The Ovington Court was a 6000-ton cargo freighter with a crew of 38 which arrived off Durban with a cargo of sugar [worth £22000] from Mauritius sometime before 25 November 1940 and anchored in the outer anchorage together with a large number of other ships which were waiting to gain entry to the port.The ship's anchor dragged that evening at around 6pm in the very heavy surf and the ship began to drift towards the beach which it struck about four hours later.
The Natal Mercury on the 26th November gives a brilliant description of the scene as the ship drifted towards the beach with a searchlight on the Bluff casting a "blue glare, silhouetting the foam-topped waves and bringing the vessel out in relief against the blackness of the sea". So many people arrived at the beach that soldiers and sailors had trouble keeping them from hindering the rescue operation.
It was then decided by Captain George Linsell [Linsdell??] of the Ovington Court to abandon ship and pack as many of the crew as possible into the two available lifeboats which were to use the two ropes to get themselves safely to shore. The Mercury records that a wave of cheering went up from the beach as the first boat was sighted making its way to the beach where a magnesium flare had been lit by rescue workers.
The first boat landed safely but tragedy struck soon afterwards when the second, and smaller, boat capsized soon after being launched from the ship throwing its 12 occupants into the water. Municipal and voluntary lifesavers and members of the public immediately took to the sea with lifelines and eventually managed to recover all twelve of the victims but four of them later died in Addington Hospital. The Mercury lists the dead as having been cabin boy Gordon Hunter, aged 15, Michael Kennedy, Mahomed Abdoo Shaali and Said Ben Said.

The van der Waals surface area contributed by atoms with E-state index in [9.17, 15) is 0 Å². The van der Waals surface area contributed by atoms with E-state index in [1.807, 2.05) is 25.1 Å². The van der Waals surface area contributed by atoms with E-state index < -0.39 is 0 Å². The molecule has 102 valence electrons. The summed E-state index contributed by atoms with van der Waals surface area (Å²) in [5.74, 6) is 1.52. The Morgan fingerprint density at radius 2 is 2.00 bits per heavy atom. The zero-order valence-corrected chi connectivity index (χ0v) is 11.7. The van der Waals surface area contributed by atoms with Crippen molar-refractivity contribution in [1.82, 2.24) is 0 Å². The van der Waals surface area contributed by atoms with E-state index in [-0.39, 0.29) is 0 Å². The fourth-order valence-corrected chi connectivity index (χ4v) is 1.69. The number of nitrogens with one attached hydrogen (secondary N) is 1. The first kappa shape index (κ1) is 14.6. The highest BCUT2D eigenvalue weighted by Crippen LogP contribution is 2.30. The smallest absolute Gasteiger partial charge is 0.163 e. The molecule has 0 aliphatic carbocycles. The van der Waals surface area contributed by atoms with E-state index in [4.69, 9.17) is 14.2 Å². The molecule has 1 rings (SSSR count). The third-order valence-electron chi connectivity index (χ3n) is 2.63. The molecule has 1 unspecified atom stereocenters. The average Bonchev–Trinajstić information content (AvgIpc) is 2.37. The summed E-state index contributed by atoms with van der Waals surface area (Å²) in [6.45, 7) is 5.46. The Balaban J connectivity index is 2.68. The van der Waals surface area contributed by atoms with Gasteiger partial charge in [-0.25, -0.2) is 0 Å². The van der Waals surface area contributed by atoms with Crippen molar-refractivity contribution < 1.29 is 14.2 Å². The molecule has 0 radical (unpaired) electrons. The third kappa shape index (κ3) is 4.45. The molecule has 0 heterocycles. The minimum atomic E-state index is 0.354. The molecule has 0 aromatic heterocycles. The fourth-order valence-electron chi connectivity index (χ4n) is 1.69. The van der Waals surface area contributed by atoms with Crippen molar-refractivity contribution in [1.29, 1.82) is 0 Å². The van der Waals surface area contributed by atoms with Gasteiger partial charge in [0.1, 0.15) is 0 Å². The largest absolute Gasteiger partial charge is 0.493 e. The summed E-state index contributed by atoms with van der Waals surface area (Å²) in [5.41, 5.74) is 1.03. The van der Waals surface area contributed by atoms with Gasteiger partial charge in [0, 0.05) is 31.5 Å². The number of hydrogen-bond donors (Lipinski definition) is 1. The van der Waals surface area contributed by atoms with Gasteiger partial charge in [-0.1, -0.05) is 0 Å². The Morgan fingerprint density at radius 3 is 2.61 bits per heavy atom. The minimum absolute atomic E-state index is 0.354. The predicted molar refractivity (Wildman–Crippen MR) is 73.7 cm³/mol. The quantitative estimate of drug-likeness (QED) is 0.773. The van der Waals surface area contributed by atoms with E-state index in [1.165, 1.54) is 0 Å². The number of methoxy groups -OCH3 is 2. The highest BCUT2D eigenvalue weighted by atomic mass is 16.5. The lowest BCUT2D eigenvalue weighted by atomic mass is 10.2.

The remaining eight men on the Ovington Court waited out the night on board and were then all brought to shore one by one in a breeches buoy. Following the tradition of the sea, Captain Lindsell was the last person to leave his ship and arrived ashore complete with the ship's monkey in his arms.
There does seem to be a mystery about why there wasn't enough steam pressure to allow Ovington Court to steam away from the beach. Another issue was raised in the Mercury's leading article on the 27th November which asked the hard question why a tug was not made available in the four or so hours while the Ovington Court was adrift. The writer concluded that an inquiry was needed to determine the responsibility for this and for the unreasonable delays experienced by shipping waiting for bunkers [coal].